They have a fantastic record of achievement, delivered against the toughest financial background for local government for decades.
Improving local schools, including the major redevelopment of my old school, Lochaber High.

Protected libraries, museums, swimming pools, leisure centres and youth workers.

Built council houses in the Highlands for the first time in a generation.

Supported the development of Nigg as a renewable hub - now able to use some of the £100m extra funding for renewables that I announced in November.

Increased recycling to almost 50%, making The Highland Council one of the best performing rural councils in Scotland.

So while you are in Inverness, if anyone asks you what the Lib Dems have ever done for this area you tell them:

Community facilities - protected
Council houses - built
Sleeper services - improved
Schools - built
Recycling - increased
Renewable energy - boosted
Broadband - extended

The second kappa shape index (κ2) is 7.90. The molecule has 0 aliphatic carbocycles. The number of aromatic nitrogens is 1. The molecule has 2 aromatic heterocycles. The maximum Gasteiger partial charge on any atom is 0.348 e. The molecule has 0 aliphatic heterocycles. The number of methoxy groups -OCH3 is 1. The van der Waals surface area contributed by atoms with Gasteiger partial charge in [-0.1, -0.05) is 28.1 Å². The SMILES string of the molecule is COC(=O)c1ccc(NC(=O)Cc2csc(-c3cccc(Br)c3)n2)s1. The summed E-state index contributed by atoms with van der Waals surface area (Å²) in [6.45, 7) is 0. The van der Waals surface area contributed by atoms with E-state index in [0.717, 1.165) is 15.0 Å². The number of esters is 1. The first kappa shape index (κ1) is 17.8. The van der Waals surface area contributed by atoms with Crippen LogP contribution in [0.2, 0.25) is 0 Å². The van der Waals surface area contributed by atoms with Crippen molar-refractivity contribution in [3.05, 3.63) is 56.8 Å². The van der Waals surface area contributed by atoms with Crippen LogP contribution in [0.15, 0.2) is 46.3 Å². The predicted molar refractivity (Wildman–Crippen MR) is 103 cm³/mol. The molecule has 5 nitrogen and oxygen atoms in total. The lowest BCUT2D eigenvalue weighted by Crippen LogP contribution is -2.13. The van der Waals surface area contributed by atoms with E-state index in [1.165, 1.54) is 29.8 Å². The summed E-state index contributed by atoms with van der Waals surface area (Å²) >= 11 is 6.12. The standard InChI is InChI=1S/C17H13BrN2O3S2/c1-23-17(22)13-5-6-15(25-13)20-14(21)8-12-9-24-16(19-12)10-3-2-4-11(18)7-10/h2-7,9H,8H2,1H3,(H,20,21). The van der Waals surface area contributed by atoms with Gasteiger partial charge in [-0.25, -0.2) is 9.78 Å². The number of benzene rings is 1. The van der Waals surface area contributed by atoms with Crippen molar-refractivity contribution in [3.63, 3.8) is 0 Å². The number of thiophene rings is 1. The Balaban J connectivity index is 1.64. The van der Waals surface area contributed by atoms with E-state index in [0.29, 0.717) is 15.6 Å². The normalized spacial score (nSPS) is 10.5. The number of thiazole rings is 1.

Fuel costs - cut

That's what Liberal Democrats do for their communities when elected to power. So if you want more of that, elect more of us this May.
But if that list doesn't satisfy, you can always turn to the wider policies that affect the whole of the UK.

I've mentioned some of these already. But I've left the best until last. Taxation.

Now the Budget is in less than 3 weeks. So there are strict limits to what I can say.

But as Liberal Democrats, Nick Clegg and I could not have been clearer. Within the tight fiscal discipline that we have set, our priority is to deliver more income tax cuts for people on low and middle incomes.

For one very simple reason: it is the best policy that any political party in this country has to reward those millions of Scots who work hard, who play by the rules, and are facing real financial pressure right now. Liberal Democrats, those people are our people.

It was on the front cover of our manifesto and is now putting money in the pockets of people who need it most.

Last year, basic rate taxpayers saw their tax bill fall by £200. This April, it will fall by another £126. We will announce in the Budget how much it will fall by next year.